The mean cover of Surfgrass (Phyllospadix spp.) has fluctuated widely throughout the years at Arroyo Hondo. Throughout the 1990's and up to 2002, mean surfgrass cover varied from a high of around 90% to a low of around 30%, but with cover rebounding to the higher end every few seasons or so and the long-term mean remaining around 80%. Since 2002, Phyllospadix has undergone a decline with cover now fluctuating between 25 and 60% for the last several years. Declines in surfgrass have been met with increases in red algae (mostly Chondracanthus sp.) and articulated corallines. Initially, only two transects were installed at this site due to limited habitat on a single horizontal reef top. However, a third transect was added in the spring of 2001 to achieve consistency with other sites. The addition of this third transect coincides with the declines in surfgrass cover, but general observations are that the surfgrass declines (and increases in algae) have been consistent across all three transects.
Seastar (Pisaster ochraceus) numbers have fluctuated widely at this site from over 60 stars counted and measured to just a few, with peaks in 1992, 1997 and 2002. Since 2002, there has been a general decline in seastar numbers to nearly zero in 2010. In some periods, seastar numbers show some suggestion of seasonal variation with higher numbers in the spring compared to the fall. These data have historically been collected within three short transect swaths. However, in the spring of 2004, the push for methodological consistency among sites prompted the addition of a series of three large irregular plots encompassing most of the monitoring site to be sampled alongside the transects. These plots contained a higher number of stars, compared to the transect data, during their first few seasons of sampling (expected given the greater amount of area sampled), but with declines converging toward the transect data numbers in more recent seasons and likewise approaching zero by 2010. Seastar sizes have been measured since the fall of 2000. A large recruitment pulse occurred in the fall of 2001 and the growth of these stars is evident in these trend graphs. No other significant recruitment events have observed. Despite the fact that our monitoring reef is separated from other reefs by expanses of sand, it seems from our size and abundance data that stars are able to migrate to and from the reef.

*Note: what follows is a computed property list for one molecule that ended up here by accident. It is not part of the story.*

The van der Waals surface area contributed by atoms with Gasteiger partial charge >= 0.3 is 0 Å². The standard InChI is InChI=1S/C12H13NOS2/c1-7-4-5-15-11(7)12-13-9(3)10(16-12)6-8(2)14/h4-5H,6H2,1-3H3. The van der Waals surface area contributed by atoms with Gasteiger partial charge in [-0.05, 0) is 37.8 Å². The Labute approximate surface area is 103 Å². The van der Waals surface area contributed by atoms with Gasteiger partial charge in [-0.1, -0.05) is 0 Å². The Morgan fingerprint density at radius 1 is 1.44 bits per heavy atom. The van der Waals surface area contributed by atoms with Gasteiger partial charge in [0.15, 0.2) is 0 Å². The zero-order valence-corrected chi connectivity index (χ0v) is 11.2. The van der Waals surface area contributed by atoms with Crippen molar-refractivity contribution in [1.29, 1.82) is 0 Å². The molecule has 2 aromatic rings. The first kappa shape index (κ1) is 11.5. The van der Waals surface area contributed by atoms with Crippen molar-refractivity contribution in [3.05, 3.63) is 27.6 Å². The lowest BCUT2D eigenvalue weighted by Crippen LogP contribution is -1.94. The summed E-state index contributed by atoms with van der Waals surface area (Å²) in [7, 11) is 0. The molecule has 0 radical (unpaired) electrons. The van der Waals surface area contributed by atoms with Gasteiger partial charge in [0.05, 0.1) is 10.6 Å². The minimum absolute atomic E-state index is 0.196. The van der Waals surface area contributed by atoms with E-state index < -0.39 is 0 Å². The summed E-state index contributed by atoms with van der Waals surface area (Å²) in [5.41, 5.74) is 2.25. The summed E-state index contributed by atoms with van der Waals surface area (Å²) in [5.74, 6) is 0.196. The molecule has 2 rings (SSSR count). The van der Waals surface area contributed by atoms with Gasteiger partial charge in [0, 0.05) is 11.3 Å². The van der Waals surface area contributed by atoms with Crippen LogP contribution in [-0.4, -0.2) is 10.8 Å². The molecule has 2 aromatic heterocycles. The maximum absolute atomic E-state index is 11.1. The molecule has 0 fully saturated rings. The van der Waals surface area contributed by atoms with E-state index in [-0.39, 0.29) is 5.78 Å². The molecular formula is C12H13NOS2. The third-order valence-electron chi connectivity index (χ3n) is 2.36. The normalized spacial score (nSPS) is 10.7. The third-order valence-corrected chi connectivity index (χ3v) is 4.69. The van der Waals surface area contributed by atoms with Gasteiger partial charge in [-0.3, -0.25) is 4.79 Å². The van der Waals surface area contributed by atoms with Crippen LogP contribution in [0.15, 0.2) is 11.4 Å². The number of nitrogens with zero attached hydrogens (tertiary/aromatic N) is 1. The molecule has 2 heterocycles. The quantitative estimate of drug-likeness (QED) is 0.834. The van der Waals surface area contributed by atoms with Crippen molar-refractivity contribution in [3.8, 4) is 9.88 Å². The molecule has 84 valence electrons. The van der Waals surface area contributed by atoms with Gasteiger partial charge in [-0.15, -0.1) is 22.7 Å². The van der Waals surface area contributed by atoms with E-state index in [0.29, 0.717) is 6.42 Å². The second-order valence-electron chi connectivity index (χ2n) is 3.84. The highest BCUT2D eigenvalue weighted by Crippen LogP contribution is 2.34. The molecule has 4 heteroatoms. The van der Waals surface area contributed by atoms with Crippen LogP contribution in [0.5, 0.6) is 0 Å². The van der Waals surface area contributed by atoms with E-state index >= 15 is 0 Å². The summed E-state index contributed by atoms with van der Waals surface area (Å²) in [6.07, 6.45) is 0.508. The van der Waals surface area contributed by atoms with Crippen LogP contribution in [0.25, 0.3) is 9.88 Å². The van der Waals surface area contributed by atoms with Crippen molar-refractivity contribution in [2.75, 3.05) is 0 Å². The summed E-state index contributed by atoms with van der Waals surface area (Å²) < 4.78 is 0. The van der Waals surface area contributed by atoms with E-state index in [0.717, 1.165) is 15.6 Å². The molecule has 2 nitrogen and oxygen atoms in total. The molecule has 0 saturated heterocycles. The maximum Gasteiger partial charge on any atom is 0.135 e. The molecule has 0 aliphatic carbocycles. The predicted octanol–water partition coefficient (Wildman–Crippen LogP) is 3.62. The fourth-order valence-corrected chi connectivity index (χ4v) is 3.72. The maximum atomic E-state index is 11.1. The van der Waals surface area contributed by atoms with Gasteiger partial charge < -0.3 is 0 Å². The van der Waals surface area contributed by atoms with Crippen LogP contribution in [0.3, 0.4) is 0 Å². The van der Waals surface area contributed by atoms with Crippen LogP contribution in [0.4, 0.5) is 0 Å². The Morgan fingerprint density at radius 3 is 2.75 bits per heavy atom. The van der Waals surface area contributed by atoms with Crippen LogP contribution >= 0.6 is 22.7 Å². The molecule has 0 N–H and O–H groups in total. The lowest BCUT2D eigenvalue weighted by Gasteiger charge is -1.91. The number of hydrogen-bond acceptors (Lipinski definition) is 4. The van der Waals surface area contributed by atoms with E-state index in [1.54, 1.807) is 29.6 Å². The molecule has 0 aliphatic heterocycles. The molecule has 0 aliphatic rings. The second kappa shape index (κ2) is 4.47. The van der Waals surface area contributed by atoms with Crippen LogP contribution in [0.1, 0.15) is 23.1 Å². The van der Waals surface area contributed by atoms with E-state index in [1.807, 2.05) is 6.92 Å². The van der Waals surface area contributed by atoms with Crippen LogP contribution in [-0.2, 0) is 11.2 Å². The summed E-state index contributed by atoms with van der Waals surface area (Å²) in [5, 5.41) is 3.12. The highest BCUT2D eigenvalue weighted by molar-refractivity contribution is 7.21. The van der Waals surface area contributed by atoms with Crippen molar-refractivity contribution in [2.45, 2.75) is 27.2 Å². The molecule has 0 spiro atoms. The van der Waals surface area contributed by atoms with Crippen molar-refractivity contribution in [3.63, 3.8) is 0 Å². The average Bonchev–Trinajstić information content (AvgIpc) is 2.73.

Below are the trends observed for each Photo Plot target species at this site. Long-Term percent cover trend graphs show all species that reached a minimum of 25% cover during any single point in time within a given target species assemblage. Breaks in trend lines represent missed sampling events. For additional species observed that did not meet this 25% threshold, please use the Interactive Map.
For motile invertebrate Species Counts, a mean across all plots was calculated, and only those species with a value of at least 5 individuals for at least one sample are shown. For motile invertebrate size trend graphs by site, please use the Interactive Map.
Chthamalus/Balanus (Acorn Barnacles) - percent cover
Chthamalus/Balanus (Acorn Barnacles) - motile invertebrate counts
Mytilus (California Mussel) - percent cover
Mytilus (California Mussel) - motile invertebrate counts
Rock (Above Barnacles)
Below are the trends observed for each Transect target species at this site. Long-Term trend graphs show all species that reached a minimum of 25% cover during any single point in time within a given target species assemblage. Breaks in trend lines represent missed sampling events.
Species Counts and Sizes
Species Counts and Sizes (where recorded) for Pisaster are shown below for this site. The sum of all individuals across all plots is displayed.
Pisaster (Ochre Star) - counts
Pisaster (Ochre Star) - sizes in Transects